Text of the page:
From the Student Perspective: TimeSlips NextGen
Western Kentucky University student, Cameron Fontes, reflects on his year of learning with TimeSlips.
25 Years Worth of Stories
Over the last two years, I looked back at 25 years of work with this lens of thickened emotion. It was an incredible journey - to revisit and write about incredibly moving experiences with elders and artists and caregivers, and to look at my parents as they, who have watched my work evolve, entered this same space. I continued to learn as I observed them. And I am humbled by the experience.
The People We Love
Angela Swan's "The People We Love" visual quilt is a balm for anxious times. Learn how to create your own.
5 Ways to Connect with Elders in the Time of Covid19
“What can I do to help?” I’m getting this question a lot right now. As someone who has worked to integrate the arts into long-term care for the last 20 years, suddenly there is a powerful need for the meaning, joy, and connection they can bring. But how? Here are some ideas for those of us with elder family members or who just want to be of help.
Let Lockdowns Spur Creative Solutions in Care
Yes, And. It is the core philosophy of TimeSlips. And it is what this moment calls us to do.
The Birth of the Righteous League
This is my story about how my 18 month journey with The Righteous League began with just one question.
It is Thanks-giving time...we at TimeSlips have two huge thank yous to give: Kate Britton and Susan McFadden, who guided us with such generous spirits and exquisite expertise.
Coming Full Circle in the Service of Others
When I stood up at the school awards day as a shy eighth-grader receiving the outstanding service award, I really didn't know what service meant. Fast-forward 30+ years: my family's involvement in the Armed Forces became the catalyst for my own life work. Now I see service in action, with color, sound, and shape from one human-being-as-artist to another.
Bringing Creative Engagement Home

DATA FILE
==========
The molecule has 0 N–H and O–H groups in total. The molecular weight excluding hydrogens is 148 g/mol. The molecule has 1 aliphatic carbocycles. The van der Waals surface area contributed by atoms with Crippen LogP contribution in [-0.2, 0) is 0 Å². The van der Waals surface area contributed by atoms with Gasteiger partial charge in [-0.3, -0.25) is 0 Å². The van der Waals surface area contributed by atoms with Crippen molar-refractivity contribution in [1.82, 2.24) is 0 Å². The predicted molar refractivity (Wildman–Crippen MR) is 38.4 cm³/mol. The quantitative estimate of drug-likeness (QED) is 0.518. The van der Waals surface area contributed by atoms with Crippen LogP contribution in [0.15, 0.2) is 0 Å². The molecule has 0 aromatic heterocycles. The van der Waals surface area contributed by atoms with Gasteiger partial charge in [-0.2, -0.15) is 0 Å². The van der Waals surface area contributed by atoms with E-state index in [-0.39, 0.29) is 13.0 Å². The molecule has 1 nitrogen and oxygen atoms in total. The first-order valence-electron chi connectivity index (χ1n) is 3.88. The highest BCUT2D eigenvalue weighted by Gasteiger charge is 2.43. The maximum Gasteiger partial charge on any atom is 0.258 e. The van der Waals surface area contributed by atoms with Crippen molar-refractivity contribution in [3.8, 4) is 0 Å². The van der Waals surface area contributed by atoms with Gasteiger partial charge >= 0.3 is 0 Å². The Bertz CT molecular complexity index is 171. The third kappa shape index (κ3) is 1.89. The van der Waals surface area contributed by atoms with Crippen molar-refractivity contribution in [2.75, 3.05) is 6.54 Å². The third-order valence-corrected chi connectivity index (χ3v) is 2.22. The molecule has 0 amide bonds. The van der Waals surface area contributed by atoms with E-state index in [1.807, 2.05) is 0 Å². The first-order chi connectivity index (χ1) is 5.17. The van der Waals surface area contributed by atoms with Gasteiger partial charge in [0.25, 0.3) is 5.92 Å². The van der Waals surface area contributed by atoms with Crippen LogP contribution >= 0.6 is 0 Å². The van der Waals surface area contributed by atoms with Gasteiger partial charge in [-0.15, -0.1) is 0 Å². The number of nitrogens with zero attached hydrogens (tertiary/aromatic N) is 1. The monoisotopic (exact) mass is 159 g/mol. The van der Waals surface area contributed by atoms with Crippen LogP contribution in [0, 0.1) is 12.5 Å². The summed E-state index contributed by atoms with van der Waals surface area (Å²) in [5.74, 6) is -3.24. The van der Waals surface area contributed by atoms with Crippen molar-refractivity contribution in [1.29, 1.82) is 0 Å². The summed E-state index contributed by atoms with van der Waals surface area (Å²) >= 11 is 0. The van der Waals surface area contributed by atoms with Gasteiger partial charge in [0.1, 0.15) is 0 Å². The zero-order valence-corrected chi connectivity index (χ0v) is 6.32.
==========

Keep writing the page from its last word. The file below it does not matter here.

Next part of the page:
I spent years considering how a paid caregiver spends her day in a client’s home. They carefully follows our agency’s care plan: preparing and serving meals, assisting with a bath and dressing, accompanying the client out for a walk or shopping or going to an appointment, doing laundry, keeping the environment clean and neat, reminding the client to take her medications as the doctor ordered. The day goes by accomplishing these basic and very important tasks. But I felt that something was missing – a richer, more meaningful interaction between the caregiver and the client – something beyond accomplishing the tasks in the care plan.
Using Creativity to Connect with Under-Connected Seniors by Phone
The week before, we were strangers, unaware of one another. This week, we are phone pals, creating stories and poems together. There is a warmth in her voice as she greets me, and it is as if we've been friends for some time. We may only talk for thirty minutes a week, but we cherish that time together.
What a Year it Has Been for TimeSlips!
TimeSlips Founder, Anne Basting, looks back at a wonderful year, packed with big acheivements and exciting changes. Learn more about the new things happening at TimeSlips, and learn how you can help!
TimeSlips: More Than an Activity
When I was just a senior in high school, my father was diagnosed with Alzheimer’s disease. I struggled with the news at first, but after a pivotal meeting with a professor of mine, TimeSlips founder Anne Basting, I was given hope. Once exposed to the beautiful world of TimeSlips, I quickly realized that it was much more than a fun activity to do.
Care Homes as Cultural Centers - What Does that Mean?
The I Won't Grow Up Project is a collaboration between TimeSlips and Signature Health Care to transform 12 rural nursing homes into cultural centers. What does that mean exactly? A cultural center is a place that promotes the creation and expression of culture and the arts. It is a place where communities come together and bond in the process of articulating the world as they imagine it. It is a place of value and meaning. It isn't easy. But it is, most often, a place of celebration of human skills, dreams, and visions. Could we really do that in a nursing home?
Do you ever feel like you've lost a loved one with dementia? I sure did. But I learned that it doesn't have to be that way.